We can't know how Unsplash detected it unless they tell us. However, many large websites have some sort of abuse tooling to automatically detect patterns. For example, Unsplash may import compromised credentials from public databases and match logins on those accounts from certain shared IP addresses. Clearly they've seen this pattern before since they have a pre-canned email about it.
In general, any site of reasonable size that has a social aspect where there can be likes or ranking of items is subject to abuse from bots who sell paid likes. As for who would want this, consider being able to put on your resume that you're one of the top ten most popular photographers on Unsplash. That would be very appealing indeed. It may also cause search engine rankings for your user ID or name to be better, especially if they show up on a favorites or top photos page.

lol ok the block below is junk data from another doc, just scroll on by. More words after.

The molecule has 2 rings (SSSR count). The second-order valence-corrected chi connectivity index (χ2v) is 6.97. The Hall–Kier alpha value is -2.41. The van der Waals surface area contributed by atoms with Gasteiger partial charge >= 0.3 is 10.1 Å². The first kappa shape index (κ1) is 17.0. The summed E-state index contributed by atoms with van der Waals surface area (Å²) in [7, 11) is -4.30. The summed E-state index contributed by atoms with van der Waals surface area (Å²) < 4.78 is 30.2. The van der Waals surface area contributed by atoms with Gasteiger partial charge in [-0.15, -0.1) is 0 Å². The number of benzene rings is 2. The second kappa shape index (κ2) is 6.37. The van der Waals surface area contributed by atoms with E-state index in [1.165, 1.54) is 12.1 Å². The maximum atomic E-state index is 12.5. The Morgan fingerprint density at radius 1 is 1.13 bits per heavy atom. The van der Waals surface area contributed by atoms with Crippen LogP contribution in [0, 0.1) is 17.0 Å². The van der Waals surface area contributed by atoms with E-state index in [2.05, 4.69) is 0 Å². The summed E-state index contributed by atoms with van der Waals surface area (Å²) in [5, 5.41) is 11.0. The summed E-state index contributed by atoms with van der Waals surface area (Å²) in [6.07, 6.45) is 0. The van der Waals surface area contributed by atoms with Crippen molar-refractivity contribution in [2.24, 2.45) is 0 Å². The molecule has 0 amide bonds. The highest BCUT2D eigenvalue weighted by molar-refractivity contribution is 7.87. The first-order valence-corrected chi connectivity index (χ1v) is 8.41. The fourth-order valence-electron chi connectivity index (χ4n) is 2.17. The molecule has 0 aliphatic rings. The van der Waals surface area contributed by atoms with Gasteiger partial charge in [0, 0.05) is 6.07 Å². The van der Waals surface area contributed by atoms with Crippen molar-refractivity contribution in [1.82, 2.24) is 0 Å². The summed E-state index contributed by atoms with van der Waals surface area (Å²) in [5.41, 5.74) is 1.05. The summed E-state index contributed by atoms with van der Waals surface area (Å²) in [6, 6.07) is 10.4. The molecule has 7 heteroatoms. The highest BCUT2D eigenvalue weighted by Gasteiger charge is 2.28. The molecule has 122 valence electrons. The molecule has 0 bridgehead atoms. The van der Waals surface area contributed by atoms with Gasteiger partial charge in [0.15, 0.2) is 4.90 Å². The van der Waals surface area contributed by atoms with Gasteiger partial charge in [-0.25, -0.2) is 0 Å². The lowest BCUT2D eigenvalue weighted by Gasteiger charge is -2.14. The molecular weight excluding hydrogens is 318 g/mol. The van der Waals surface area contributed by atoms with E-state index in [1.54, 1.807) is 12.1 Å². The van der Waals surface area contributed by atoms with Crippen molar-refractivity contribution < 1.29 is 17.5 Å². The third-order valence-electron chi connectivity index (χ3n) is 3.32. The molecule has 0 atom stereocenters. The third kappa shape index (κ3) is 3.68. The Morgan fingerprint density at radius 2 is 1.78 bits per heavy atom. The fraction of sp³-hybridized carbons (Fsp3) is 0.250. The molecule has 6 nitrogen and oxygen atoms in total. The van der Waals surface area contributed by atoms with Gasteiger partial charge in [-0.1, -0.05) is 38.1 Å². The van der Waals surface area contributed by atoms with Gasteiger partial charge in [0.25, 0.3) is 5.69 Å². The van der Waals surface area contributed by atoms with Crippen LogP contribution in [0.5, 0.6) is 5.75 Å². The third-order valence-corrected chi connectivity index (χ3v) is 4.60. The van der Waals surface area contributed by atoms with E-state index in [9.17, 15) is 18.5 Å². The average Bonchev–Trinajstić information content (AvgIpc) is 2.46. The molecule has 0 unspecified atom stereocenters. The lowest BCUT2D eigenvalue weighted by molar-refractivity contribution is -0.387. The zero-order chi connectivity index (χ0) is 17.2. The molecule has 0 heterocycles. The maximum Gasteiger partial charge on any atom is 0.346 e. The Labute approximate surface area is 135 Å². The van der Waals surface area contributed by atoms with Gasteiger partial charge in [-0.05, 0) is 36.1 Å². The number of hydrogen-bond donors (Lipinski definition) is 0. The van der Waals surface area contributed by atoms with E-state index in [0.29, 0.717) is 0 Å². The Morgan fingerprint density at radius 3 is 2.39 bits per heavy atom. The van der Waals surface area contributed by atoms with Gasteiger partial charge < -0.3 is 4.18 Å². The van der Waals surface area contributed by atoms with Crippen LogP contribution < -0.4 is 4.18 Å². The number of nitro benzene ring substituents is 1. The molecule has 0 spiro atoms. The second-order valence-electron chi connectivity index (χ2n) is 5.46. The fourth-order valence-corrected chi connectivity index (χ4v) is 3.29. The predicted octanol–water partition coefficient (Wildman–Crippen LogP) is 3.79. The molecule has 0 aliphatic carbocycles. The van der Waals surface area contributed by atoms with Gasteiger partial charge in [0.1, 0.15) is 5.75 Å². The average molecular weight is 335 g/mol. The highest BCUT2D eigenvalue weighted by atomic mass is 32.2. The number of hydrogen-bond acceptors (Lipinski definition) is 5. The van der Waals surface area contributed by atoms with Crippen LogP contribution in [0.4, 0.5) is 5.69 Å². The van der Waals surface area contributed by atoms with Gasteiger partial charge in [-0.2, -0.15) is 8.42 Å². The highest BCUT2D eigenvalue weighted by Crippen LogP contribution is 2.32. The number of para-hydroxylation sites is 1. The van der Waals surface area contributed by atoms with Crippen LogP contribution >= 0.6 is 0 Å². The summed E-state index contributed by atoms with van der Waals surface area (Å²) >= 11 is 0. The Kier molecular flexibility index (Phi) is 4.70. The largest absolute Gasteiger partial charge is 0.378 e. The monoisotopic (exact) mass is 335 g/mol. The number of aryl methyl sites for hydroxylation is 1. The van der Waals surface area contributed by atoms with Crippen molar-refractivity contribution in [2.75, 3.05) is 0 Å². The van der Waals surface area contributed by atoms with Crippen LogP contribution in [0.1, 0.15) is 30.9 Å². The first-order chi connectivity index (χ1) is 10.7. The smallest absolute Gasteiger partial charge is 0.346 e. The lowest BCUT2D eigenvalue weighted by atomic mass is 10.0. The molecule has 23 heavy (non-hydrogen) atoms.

As for why the attackers uploaded images, because it's very easy to find empty accounts that only give out likes. If a user engages in a variety of types of activity, it makes it seem less suspicious, so the site is less likely to catch on to the pattern. They also may like unrelated accounts to make it less obvious who's paying them if they do get detected. Most sites don't permit gaming the system in this way (or using automated systems to do this) and the attackers' service wouldn't be very popular if many of their customers' accounts got cancelled.